The Impacts of Black Soldier Fly Frass on Nitrogen Availability, Microbial Activities, C Sequestration, and Plant Growth

Mesfin Tsegaye Gebremikael*, Niklas van Wickeren, Pezhman Salehi Hosseini, Stefaan De Neve

*Corresponding author af dette arbejde

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Using insects, notably black soldier fly (BSF), is becoming one of the emerging technologies to valorize agrifood waste into high-value products, such as proteins for animal feed. Its market is expected to grow more rapidly following the new European legislation extending larvae protein use in poultry farming. The anticipated increase in larvae protein also results in a parallel increase in frass, a residue leftover after rearing the larvae and selling as a biofertilizer. Little is known about the impacts of frass made from different feedstocks used for raising the larvae on plant growth and soil quality. We set up an incubation and pot experiment to understand their effect on plant growth and soil quality and tested seven frass fertilizers made from various types of food waste and anaerobic digestate and potato pulp as reference materials using maize as a test plant. We found that the effect of frass on N availability and soil microbial quality significantly (p < 0.05) varied depending on the feedstock used for rearing the BSF larvae. N immobilization occurred up to more than 70 days, and 4–20% net N was released at the end of the 103-day-long experiment. In line with N availability dynamics, most of the frass treatments did not significantly increase the plant growth. All frasses significantly increased the microbial biomass C and enzyme activities. About 56–70% of the applied C in frass is estimated to be stable in the soil. Our data confirm that frass is a valuable product to improve soil quality but need to be applied with N sources that are readily available to avoid nutrient shortage during plant growth.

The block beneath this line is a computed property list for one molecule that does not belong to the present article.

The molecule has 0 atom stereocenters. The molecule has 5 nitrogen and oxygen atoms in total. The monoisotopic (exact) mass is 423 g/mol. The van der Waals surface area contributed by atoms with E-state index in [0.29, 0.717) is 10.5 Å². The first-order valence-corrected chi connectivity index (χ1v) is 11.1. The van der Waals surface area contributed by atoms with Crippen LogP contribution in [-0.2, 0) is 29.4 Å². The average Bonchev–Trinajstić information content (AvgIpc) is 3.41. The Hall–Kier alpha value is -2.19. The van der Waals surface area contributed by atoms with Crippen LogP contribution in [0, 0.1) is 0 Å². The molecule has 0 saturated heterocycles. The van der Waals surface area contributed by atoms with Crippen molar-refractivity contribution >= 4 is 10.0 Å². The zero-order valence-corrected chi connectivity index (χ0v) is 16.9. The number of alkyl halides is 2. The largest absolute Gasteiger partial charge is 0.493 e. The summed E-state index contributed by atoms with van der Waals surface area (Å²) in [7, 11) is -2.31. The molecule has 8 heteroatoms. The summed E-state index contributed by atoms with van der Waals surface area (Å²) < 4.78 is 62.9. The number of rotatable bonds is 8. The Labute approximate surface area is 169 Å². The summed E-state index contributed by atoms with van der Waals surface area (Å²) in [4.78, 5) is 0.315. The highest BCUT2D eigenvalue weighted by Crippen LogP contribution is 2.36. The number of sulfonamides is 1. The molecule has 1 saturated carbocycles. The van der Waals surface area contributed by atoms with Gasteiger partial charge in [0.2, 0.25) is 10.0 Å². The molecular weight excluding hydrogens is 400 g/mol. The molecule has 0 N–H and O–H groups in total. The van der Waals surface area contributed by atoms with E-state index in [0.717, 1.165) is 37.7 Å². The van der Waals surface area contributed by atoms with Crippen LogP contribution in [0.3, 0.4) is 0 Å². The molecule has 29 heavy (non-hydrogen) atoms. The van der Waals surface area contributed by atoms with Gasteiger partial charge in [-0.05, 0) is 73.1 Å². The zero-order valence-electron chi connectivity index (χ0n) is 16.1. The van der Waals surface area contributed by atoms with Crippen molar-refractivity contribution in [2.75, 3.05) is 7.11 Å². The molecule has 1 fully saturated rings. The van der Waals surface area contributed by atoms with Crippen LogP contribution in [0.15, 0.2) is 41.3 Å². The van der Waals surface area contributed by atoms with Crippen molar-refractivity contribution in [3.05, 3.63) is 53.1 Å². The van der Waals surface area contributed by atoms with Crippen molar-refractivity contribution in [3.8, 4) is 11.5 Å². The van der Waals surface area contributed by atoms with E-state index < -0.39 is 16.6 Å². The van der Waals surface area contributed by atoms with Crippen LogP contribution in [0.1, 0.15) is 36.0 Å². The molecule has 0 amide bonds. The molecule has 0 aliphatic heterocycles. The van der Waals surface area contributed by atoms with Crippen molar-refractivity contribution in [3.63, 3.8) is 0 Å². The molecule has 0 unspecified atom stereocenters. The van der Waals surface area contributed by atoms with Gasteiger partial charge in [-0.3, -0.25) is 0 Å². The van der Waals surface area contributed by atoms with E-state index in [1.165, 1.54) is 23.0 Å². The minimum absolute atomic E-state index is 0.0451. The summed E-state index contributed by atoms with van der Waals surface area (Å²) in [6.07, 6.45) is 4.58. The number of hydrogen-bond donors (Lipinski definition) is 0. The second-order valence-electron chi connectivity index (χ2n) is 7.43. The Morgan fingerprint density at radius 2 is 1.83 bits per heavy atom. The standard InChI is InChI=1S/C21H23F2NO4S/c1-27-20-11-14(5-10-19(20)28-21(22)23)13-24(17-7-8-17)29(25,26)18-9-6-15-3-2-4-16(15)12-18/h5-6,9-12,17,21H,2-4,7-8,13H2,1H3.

TidsskriftFrontiers in Sustainable Food Systems
Antal sider13
StatusUdgivet - mar. 2022


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